Extratropical Highlights –January 2016
1. Northern Hemisphere
The 500-hPa circulation during January
featured above-average heights across the polar region and across both the
subtropical North Pacific and Atlantic Oceans and Africa. The circulation also
featured below-average heights across the central North Pacific and Atlantic
Oceans and Europe (Fig. E9). This overall anomaly pattern projected strongly
onto the positive phase of the Pacific/ North American teleconnection pattern (PNA,
+1.9) and also onto the negative phase of the Polar/ Eurasia Pattern (-2.6) (Table E1., Fig. E7). A
positive PNA pattern is a typical response to El Niño.
At 200-hPa, a significant El Niño
response continued in the streamfunction (Fig.
T22) and wind (Figs. T21) fields. This response featured anticyclonic anomalies over
the eastern half of the subtropical North and South Pacific, straddling the
region of enhanced convection (Fig. T25), along with cyclonic anomalies at higher latitudes of the North Pacific.
This pattern was associated with an eastward extension of the wintertime East
Asian jet steam to well east of the date line. This jet stream pattern
represents major dynamical and kinematic changes in the mid- and upper-level
circulation during El Niño, and it also represents a fundamental manner in
which El Niño’s circulation impacts are communicated downstream.
The main land-surface temperature signals
during January included above-average temperatures across Canada, western Europe, and eastern Siberia (Fig. E1). The main precipitation signals
included above-average totals in the northwestern U.S., the Gulf Coast region
of the U.S., western Europe, and eastern China. Below-average
totals were recorded across central U.S. and north-central Russia (Fig. E3).
a. North Pacific/ North America
At 500-hPa, the circulation during January
featured above-average heights across the subtropical North Pacific Ocean and western
Canada, and below-average heights over the central and high latitudes of the
North Pacific and the southeastern U.S. (Fig.
E9). At 200-hPa, the circulation featured
anticyclonic streamfunction anomalies across the subtropical eastern North
Pacific in association with El Niño, along with negative anomalies over the
high latitudes of the North Pacific (Fig.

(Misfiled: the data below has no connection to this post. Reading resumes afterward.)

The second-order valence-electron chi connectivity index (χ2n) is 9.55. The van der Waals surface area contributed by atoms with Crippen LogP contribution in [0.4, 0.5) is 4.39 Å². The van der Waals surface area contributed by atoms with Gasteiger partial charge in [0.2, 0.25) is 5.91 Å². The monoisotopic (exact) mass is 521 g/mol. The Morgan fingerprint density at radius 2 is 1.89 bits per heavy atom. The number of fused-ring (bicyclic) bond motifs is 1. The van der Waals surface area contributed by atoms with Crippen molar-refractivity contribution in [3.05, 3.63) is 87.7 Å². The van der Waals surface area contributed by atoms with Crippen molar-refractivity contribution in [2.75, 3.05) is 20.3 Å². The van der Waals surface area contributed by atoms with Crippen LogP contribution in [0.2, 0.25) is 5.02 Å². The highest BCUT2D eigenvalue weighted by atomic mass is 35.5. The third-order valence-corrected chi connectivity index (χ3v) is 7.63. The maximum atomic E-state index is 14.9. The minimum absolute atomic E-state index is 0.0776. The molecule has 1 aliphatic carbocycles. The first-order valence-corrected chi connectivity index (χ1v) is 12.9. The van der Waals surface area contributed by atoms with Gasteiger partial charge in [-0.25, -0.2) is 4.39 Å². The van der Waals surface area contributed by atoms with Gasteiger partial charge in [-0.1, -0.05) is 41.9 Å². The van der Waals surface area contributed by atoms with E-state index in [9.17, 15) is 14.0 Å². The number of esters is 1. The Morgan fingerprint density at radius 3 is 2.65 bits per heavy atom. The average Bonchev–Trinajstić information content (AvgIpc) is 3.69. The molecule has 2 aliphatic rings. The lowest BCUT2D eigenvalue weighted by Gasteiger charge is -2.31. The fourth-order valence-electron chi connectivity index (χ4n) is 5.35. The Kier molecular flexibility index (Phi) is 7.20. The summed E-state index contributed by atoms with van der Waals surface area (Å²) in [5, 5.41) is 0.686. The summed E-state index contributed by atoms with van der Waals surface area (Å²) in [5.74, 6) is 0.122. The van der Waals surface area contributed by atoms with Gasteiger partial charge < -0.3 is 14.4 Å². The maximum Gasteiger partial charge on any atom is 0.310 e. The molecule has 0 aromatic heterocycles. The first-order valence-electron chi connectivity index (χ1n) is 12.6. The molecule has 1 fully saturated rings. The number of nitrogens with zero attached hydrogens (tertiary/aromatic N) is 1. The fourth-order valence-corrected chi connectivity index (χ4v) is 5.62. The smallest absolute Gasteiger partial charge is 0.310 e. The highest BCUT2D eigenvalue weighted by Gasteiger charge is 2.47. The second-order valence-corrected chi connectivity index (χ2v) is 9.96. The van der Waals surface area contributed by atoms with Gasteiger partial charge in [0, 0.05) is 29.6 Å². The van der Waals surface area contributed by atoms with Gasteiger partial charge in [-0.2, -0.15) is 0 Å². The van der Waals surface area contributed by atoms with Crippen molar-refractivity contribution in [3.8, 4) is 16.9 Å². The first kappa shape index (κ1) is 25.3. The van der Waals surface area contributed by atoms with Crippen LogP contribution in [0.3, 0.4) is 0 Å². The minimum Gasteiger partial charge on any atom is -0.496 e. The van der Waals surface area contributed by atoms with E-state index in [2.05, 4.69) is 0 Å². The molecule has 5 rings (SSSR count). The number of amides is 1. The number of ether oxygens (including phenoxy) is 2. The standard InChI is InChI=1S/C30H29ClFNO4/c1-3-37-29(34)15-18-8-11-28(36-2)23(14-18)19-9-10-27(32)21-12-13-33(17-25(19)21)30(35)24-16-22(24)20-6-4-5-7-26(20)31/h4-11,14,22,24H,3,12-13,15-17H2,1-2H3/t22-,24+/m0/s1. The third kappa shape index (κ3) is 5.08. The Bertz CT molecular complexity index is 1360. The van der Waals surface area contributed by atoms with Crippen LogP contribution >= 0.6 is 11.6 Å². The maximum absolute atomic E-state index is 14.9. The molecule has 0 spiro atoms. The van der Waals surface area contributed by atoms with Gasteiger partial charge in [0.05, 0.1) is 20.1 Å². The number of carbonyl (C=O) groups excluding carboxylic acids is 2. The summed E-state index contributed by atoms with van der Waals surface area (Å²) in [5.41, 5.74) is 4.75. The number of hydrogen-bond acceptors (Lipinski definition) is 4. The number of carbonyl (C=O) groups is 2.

T22). This pattern was associated
with an eastward extension of the wintertime East Asian jet steam to well east
of the date line. It was also associated with enhanced westerly winds
throughout the troposphere in the western U.S. (Figs. T20, T21). These conditions reflected a
strong positive PNA pattern and contributed to increased storminess in the
western U.S., both of which are typical of El Niño.
This circulation contributed to anomalously
warm surface temperature across most of Canada, with many areas again recording
departures in excess of +5oC and in the upper 90th
percentile of occurrences (Fig. E1). It also contributed to above-average
precipitation in the northwestern and Gulf Coast regions of the U.S., and to
below-average precipitation in the central U.S. (Fig. E3).
According to the U.S. Drought
Monitor, drought conditions were lessened in Washington, Oregon, and Idaho,
while exceptional drought continued across central California and western
Nevada. Severe drought persisted in south-central and eastern Oregon, while
extreme drought persisted in western Montana.
b. North Atlantic
The 500-hPa circulation during January
featured above-average heights over northern Africa and below-average heights across
the eastern North Atlantic and Europe. These conditions were associated with an
exceptionally strong southwesterly flow of jet stream winds and low-level winds
into western Europe, which resulted in anomalously
warm and wet conditions in the region (Figs.
E1, E3, E4).
Well above-average precipitation
was recorded in eastern China during January (Fig. E3), with totals reaching near-record levels (1971-present record)
for the third straight month (Fig. E4). The
continued surplus precipitation was again linked to an amplified 200-hPa trough
over China (Fig. T22).
2. Southern Hemisphere
The mean 500-hPa circulation during
January featured above-average heights south of Australia, south of Africa, and
over the high latitudes of the eastern South Pacific. The circulation also featured
below-average heights over the central South Pacific and throughout the polar
region (Fig. E15).
At 200-hPa, a significant El Niño response was evident in the ongoing pattern
of anticyclonic streamfunction anomalies across the eastern half of the South Pacific
Ocean (Fig. T22).
The main precipitation signals during
January included above-average totals across southern Australia, with
departures exceeding the 90th percentile of occurrences in both the
southwest and southeast (Fig. E3).
Consistent with El Niño, below-average
precipitation was again observed in the South African monsoon region (Fig. E4). The
South African rainy season lasts from October to April. To date, the region has
received well below-average precipitation in every month from October-January.